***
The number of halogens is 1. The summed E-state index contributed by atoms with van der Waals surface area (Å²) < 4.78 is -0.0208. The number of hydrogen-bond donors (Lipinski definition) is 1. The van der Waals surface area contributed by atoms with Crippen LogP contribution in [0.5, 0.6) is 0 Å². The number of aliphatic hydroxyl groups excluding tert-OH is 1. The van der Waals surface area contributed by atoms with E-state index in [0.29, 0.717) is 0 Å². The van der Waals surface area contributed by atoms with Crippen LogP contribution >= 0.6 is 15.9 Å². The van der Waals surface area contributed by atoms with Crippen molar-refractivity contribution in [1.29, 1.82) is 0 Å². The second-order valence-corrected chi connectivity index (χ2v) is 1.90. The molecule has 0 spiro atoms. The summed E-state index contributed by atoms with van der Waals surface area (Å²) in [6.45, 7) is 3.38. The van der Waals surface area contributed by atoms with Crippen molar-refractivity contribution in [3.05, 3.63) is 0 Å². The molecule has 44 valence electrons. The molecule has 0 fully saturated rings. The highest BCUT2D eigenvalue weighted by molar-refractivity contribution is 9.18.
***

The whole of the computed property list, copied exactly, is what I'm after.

The number of halogens is 1. The summed E-state index contributed by atoms with van der Waals surface area (Å²) < 4.78 is -0.0208. The number of hydrogen-bond donors (Lipinski definition) is 1. The van der Waals surface area contributed by atoms with Crippen LogP contribution in [0.5, 0.6) is 0 Å². The number of aliphatic hydroxyl groups excluding tert-OH is 1. The van der Waals surface area contributed by atoms with E-state index in [0.29, 0.717) is 0 Å². The van der Waals surface area contributed by atoms with Crippen LogP contribution >= 0.6 is 15.9 Å². The van der Waals surface area contributed by atoms with Crippen molar-refractivity contribution in [1.29, 1.82) is 0 Å². The second-order valence-corrected chi connectivity index (χ2v) is 1.90. The molecule has 0 spiro atoms. The summed E-state index contributed by atoms with van der Waals surface area (Å²) in [6.45, 7) is 3.38. The van der Waals surface area contributed by atoms with Crippen molar-refractivity contribution in [3.05, 3.63) is 0 Å². The molecule has 44 valence electrons. The molecule has 0 fully saturated rings. The highest BCUT2D eigenvalue weighted by molar-refractivity contribution is 9.18.